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ND has not set a precedent of divestment

| Tuesday, September 8, 2015

William O’Laughlin’s letter (“Heeding Pope Francis’ call,” Aug. 26) was well-targeted on some issues. However, in calling for divestment as a tool for global justice, he is misleading in crediting Notre Dame with having set a precedent by divesting from corporations flourishing in apartheid South Africa. Regrettably, it did not.

Rather, our University adopted the “Sullivan Principles.” Proposed by an eminent member of the Board of General Motors, Rev. Leon Sullivan, the University continued to invest in these exhorted corporations in South Africa so long as they desegregated their premises amidst apartheid. In essence, Fr. Ted Hesburgh and Notre Dame’s Trustees, top heavy with corporate leaders and lawyers, argued that divestment from these companies would consequently shrink the South African economy and inflict disproportionate suffering on the country’s black majority.

These pro-investment convictions ignored the fact that once the workers walked out of the factory gates, they stepped right back into the racist structures of an increasingly brutal apartheid regime. In addition, Fr. Ted and the majority of Notre Dame’s trustees dismissed the pro-sanctions appeals of the entire liberation movement: the African National Congress(ANC), the United Democratic Front, the (black) Congress of South African Trade Unions, the South African Council of Churches, the Southern African Catholic Bishops Conference, the Christian Institute and a range of black student organizations. Even the personal appeals of prophetic church leaders like Archbishop Desmond Tutu, Archbishop Denis Hurley and Reverends Beyers Naude, Allan Boesak and Frank Chikane went unheeded. When Rev. Leon Sullivan belatedly called for divestment,having recognized the ineffectiveness of his own principles, Notre Dame’s trustees still would not budge.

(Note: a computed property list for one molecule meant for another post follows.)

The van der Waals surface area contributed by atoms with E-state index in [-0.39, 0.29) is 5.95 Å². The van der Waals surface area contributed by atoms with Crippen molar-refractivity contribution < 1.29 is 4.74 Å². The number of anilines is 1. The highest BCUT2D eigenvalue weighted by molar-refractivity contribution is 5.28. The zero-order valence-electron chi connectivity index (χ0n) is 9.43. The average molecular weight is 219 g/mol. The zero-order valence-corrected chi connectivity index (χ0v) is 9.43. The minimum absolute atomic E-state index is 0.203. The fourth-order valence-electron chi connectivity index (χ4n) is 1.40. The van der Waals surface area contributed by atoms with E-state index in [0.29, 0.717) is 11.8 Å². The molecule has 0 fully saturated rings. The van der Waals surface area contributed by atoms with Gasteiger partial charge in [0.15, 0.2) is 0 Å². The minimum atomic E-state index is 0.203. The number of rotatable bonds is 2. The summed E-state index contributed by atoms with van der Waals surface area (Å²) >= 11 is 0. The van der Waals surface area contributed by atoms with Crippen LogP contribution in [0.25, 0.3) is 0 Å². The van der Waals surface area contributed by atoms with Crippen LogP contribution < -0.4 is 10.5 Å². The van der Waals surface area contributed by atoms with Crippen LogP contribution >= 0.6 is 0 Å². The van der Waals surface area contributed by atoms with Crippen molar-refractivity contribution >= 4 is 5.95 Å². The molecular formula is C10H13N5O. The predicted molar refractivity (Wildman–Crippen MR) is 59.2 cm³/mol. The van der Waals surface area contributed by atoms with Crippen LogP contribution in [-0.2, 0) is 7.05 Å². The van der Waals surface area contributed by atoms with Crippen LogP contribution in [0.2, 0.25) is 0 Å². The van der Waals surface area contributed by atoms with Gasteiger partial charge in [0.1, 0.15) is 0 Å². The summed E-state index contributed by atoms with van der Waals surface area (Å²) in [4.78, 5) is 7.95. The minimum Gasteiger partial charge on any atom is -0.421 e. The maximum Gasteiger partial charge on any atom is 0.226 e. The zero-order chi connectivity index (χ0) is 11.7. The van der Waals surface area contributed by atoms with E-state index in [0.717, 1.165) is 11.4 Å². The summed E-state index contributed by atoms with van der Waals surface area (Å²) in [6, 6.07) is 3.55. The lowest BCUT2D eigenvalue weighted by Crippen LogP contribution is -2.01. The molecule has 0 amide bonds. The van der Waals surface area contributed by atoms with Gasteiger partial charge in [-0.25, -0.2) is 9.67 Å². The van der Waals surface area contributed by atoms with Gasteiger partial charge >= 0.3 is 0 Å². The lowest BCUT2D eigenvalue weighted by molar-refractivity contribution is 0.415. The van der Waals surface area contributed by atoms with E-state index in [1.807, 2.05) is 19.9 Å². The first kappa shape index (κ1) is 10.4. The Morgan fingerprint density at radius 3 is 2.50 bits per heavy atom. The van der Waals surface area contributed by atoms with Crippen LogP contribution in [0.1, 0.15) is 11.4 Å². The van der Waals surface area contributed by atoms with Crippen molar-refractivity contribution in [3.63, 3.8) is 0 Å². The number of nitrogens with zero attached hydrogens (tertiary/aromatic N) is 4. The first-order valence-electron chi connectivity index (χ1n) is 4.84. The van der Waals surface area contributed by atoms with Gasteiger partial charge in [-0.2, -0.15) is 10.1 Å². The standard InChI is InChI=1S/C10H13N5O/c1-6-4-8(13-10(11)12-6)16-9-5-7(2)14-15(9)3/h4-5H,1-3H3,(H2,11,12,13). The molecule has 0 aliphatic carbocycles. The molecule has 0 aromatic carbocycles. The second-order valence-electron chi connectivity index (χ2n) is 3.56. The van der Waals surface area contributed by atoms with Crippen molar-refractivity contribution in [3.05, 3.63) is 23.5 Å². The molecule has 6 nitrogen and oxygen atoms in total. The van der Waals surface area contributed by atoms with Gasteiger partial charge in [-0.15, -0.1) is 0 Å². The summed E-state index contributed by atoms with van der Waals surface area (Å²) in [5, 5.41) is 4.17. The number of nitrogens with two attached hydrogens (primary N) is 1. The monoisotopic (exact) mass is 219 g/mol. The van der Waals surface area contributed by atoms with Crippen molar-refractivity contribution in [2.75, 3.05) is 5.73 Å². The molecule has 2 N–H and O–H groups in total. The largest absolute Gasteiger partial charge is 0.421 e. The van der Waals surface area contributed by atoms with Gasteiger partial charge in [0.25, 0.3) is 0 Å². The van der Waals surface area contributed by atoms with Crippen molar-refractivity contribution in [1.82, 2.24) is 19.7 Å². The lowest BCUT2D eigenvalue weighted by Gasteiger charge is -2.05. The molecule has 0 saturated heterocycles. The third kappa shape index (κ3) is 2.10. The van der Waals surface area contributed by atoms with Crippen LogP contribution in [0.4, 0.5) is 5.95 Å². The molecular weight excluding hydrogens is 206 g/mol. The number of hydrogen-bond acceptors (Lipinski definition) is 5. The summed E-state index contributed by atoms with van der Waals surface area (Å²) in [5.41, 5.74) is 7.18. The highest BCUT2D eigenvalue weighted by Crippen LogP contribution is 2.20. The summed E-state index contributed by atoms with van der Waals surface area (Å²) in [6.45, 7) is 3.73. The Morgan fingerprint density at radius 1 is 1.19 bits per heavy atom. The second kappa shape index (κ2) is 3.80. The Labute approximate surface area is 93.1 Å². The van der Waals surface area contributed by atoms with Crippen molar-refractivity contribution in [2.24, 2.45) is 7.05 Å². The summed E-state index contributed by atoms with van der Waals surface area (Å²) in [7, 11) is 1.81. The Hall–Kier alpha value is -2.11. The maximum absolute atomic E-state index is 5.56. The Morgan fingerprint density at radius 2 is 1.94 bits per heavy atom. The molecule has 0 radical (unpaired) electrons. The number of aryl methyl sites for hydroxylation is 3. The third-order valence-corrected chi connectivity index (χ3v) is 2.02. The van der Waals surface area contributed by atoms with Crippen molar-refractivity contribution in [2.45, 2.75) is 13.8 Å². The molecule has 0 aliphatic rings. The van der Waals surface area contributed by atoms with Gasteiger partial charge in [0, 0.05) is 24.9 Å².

By the second half of the 1980s, the global divestment movement along with initial international trade sanctions — and the threat of more to come — had brought the South African economy to stagnation. As a result, unemployed teenagers and workers boosted the mounting ranks of anti-apartheid protesters. At the same time, South Africa’s regional neighbors were no longer under its control. In this context, apartheid’s military leaders let the government know they could no longer sustain the country’s stability.

Consequently, though reluctantly, in 1990 the regime released Nelson Mandela after 27 years of imprisonment, unbanned the exiled African National Congress and entered four years of fraught negotiations with the ANC and broader liberation movement before apartheid was abandoned. Having hammered out a non-racial constitution, one bolstered by a commitment to both civil and social human rights, South Africa’s irenic election in 1994 finally brought the ANC to power under the leadership of President Nelson Mandela. Founded in 1912, the movement had taken almost a century to achieve its vision: to eradicate racism from the country’s statute books.

In short, while the campus Anti-Apartheid Coalition gathered regularly throughout the 1980s on the steps of Notre Dame’s administration building protesting the university’s refusal to divest, and both student as well as faculty referenda called for such sanctions, our Trustees failed to recognize the urgency of forcing the apartheid regime to the negotiating table. Had Martin Luther King lived, he would not have been pleased.

Peter Walshe

professor emeritus

Department of political science

The views expressed in this Letter to the Editor are those of the author and not necessarily those of The Observer.

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